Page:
Wednesday, September 26, 2018

Child Genius. Again.

In between the distractions of hunter pacing, and learning to pull a cart, and general shenanigans, I have been slotting some dressage rides in as well.

does jumping a boat in a dressage saddle count as a dressage ride?
PC: Abby Sick
(and i'm aware you can't tell this is a boat, so click here to see it at 4:40)

Opie has been straight up ballin' for these rides.

Actually he's been a complete and total nappy shit, but then he turns into a baller--after we're done discussing how the outside rein is a thing, and by god I can sit here and hold it All. Day. Long. and no amount of head wagging or flailing sideways is going to get him out of that.

It's been taking a good fifteen to twenty minutes of warm up to get that through before we can move on to real work. The upside is that it's easiest done on my part in the sitting trot, and to keep from having to adjust my stirrup length every time I go from posting to sitting (because my sitting length is a hole longer than my posting length, and no I can't work with anything different without my body doing awkward AF things), I just drop my stirrups. My thighs and flabs are burning by the time we're done, but yay for strengthening those bits?

trying to solidify ground tying aka "where them cookies at?"

To get him connected evenly, I mostly do a million serpentines and circles to change the bend and change the rein and yes you can get your butt involved in this party as well and leg yields are the new straight line sad story.

Probably there is a simpler and faster way to go about this, but that's going to have to wait for a lesson. You know, when I stop spending money on useless things like carts instead...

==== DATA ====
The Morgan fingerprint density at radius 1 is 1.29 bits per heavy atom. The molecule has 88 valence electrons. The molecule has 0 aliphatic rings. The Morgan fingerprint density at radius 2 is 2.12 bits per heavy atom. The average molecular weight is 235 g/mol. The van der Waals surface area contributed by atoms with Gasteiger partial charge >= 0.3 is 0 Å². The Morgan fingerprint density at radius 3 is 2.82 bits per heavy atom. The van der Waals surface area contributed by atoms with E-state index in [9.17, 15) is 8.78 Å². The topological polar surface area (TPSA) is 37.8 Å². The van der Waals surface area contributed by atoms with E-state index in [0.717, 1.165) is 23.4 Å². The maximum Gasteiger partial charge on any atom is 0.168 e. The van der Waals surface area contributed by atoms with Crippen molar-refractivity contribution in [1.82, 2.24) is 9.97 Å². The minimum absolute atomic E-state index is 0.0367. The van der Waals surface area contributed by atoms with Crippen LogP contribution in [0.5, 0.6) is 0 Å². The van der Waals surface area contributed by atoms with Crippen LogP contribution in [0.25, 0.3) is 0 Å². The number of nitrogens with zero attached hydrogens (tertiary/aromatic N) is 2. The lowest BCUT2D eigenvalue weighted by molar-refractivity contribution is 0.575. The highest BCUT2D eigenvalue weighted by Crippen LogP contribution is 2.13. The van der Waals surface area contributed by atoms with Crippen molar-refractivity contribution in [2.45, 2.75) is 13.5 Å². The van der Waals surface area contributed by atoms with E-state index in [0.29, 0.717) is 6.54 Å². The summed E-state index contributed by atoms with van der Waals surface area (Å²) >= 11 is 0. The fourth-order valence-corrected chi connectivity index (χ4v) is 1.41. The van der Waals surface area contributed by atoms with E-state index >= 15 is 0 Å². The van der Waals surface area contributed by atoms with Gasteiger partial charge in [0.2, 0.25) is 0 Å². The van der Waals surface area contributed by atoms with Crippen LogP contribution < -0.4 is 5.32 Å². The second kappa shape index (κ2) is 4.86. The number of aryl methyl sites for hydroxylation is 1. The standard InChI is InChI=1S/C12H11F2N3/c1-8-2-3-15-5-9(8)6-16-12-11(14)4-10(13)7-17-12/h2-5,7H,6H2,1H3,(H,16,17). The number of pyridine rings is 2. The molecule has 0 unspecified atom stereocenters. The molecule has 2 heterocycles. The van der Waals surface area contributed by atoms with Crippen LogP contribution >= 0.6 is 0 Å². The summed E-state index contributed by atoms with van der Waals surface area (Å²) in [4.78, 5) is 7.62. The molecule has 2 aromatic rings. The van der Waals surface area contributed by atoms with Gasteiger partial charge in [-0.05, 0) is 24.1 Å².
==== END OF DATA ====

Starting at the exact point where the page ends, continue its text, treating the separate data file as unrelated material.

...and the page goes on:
worth it.

Once he's there though! Gushapalooza, my friends. I know he's a midget OTTB and therefore never going to look as flashy as a great big warmblood, but he's the fanciest thing I've ever owned. A lot of that is just because he's doing it correctly, but he finds it so easy once he's there that it makes me swoon in excitement.

Especially at the canter, he's upped his game big time. I'm finally getting a real half halt through to him in that gait and obviously it's done wonders. It understandably only lasts for short spurts right now, but he's really starting to rock back and push up and off his haunches. There's actually lift to it which is something I never rode in all of Bobby's lifetime.

This morning I checked in on the lengthenings at the trot and canter after I'd gotten him really even in the bridle and marching around light and lovely. Ughhhhhh, I couldn't even. I had actual heart eyes when I got off. He doesn't change his rhythm for a beat, he just opens right up and then comes right back.

"plz to have more candy now?"

The flailing and falling and fighting that it takes to get to the next step of progress is nothing on this horse. None of it gets under my skin like it did with a certain other dressage moose horse because he comes out the other side a day or week or even months later so much improved. I'm not working my lady balls off for an ounce of difference. I work my lady balls off and Dopes delivers like a fucking genius unicorn.

BRB better go give him some more cookies.

Monday, September 24, 2018

TNEC Hunter Pace

It's the very best season of all: hunter pace season!

opie is all about the runnies and jumpies

We didn't even have to leave the barn for this one, and any chance at ribbons that involves zero driving is alright by me. I hadn't taken Opie over any jumps since the previous weekend's hunter pace, instead focusing on getting him hitched to the cart (success!), but once again he didn't need it. I teach him the dressage, he teaches himself to jump.

has never looked twice at this jump even though it sits in the shade